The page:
• Online catalogue 
  • Online resources
  • Finding more than one source
  • Website evaluation, fake news, misinformation, e-safety 
  • Learn “Teacher speak” 

If you have a library management system or any online resources, learn how to talk about them as digital literacy tools. Know the features that will enhance student learning and research and offer to share this with teachers and then to support them in the classroom the first time they want to use it with their students. Find out the tips and tricks that make searching these tools easier and use the same terminology as the teachers.

·      Pedagogy (The methods of teaching in other words how do you teach?) 

·      Heuristics (Allowing students to learn by discovering for themselves)

So, for example, I now use the phrase that FOSIL is a pedagogy tool to support student heuristics. Sound great doesn’t it? All it means is that FOSIL is a tool that supports students learning for themselves. 

There are many more but the more you learn the easier it is talking to teachers. When I hear something new I try and learn what it means and then use it when appropriate. Don’t hide behind your library terminology, widen your vocabulary and speak to them in their own language even if we mean the same thing. We need to move into the teaching world as they are really not going to move into ours.  

It is important that we understand that we are learning to become a teacher and the more we comfortable we are with this, the easier it will be to talk with authority. We are not pretending to be teachers we are learning to become teachers. 

Tip 3 Commit yourself to an ongoing process of purposeful professional learning. 

  • Joining in CPD from school
  • Building up a map of your school curriculum 
  • SLG
  • SLA
  • FOSIL Group forum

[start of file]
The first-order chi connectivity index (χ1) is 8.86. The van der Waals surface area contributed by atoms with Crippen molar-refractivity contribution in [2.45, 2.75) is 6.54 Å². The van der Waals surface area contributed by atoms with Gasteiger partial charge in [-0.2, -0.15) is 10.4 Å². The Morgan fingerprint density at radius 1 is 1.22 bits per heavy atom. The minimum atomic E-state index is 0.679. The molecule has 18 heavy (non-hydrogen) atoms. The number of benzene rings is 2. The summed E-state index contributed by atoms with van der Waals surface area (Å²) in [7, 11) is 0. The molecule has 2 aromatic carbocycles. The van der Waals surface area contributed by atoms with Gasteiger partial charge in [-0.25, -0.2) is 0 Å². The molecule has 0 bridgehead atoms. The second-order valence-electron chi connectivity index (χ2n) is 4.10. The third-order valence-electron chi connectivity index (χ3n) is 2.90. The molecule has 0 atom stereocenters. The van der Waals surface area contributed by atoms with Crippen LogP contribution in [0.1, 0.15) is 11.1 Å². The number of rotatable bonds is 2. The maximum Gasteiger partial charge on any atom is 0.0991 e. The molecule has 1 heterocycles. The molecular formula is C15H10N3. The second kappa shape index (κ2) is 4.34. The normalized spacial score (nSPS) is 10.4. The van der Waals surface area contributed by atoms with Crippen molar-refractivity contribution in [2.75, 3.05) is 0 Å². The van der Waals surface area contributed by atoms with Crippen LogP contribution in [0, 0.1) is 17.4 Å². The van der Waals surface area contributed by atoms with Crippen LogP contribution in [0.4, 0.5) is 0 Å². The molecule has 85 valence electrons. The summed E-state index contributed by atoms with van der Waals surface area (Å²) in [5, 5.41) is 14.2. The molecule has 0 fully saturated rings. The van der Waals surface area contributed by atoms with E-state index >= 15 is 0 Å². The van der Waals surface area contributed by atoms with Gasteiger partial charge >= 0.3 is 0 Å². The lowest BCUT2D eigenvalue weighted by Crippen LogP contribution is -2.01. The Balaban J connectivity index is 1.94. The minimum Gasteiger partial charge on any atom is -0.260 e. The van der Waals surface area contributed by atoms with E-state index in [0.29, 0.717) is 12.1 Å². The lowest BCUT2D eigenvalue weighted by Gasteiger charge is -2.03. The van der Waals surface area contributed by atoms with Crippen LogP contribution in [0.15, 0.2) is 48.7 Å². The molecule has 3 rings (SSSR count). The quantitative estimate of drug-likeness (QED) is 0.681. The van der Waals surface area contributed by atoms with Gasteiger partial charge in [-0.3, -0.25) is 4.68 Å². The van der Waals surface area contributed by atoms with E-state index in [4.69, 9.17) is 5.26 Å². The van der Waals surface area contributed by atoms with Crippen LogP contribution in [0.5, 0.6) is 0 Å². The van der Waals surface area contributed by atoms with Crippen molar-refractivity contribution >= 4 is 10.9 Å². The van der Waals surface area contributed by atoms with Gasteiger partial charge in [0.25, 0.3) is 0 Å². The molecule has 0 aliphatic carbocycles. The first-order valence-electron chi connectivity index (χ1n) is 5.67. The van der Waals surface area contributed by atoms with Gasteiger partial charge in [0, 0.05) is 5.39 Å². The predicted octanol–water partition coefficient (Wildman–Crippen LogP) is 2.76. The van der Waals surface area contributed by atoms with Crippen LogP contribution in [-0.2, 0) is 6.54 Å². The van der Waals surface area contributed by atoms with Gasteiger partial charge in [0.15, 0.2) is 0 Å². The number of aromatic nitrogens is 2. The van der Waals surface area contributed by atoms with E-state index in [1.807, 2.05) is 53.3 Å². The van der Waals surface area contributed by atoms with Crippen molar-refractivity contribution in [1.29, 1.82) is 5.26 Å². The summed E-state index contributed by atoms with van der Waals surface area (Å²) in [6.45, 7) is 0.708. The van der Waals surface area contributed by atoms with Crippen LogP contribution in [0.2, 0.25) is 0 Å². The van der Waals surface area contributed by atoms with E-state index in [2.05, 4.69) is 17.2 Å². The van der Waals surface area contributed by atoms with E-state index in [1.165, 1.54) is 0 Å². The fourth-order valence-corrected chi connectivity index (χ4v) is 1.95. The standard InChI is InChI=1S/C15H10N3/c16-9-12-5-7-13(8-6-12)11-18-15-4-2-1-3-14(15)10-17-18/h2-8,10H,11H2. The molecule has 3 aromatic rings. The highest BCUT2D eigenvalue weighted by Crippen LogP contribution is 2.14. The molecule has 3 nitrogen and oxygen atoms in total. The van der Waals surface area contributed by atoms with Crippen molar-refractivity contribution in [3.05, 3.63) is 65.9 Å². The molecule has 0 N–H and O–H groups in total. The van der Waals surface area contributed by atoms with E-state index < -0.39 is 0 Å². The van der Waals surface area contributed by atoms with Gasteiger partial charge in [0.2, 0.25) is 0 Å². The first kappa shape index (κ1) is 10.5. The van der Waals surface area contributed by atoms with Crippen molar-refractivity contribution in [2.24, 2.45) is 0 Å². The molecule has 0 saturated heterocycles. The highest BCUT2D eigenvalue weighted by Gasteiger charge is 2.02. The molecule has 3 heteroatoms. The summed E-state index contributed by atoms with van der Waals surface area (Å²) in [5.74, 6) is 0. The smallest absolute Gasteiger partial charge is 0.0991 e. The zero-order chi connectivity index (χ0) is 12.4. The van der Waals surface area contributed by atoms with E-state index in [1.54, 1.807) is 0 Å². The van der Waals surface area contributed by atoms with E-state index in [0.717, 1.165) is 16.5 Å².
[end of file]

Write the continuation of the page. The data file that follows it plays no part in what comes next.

• IFLA Guidelines for school libraries 

It is important that we are proactive in our own learning. How does this look for you and how will you achieve this? 

The majority of us have arrived in the school library without teacher training so how do we go about finding what we need? We know that there are training opportunities within our own schools. Make sure you are part of the same training offered to teachers. Building up a picture of what is going on in school. In primary schools, make sure you have a map of the curriculum and can confidently talk to teachers about what they are planning to teach. In secondary knowing what the expectations are for exam boards. i.e in Geography they need to reference and caption a picture. If you know that is what they need to do you then have the opportunity to start a conversation. 

SLG and SLA provide training opportunities which do cost money, however, before you say that you know that your school won’t pay or give you time off you need to understand that it is still an opportunity for you to raise awareness of the importance of your own CPD. It is essential that you ask every year and tell them why you need to attend. Don’t make this a tick box exercise really find out about the courses and generate a good argument. This professionalism speaks volumes! 

IFLA – International Federation of Library Associations and Institutions guidelines has been put together by the international association of school librarianship giving an inspirational and aspirational vision for what a school library ought to be with Free practical workshops to move you forward in your journey as a school librarian.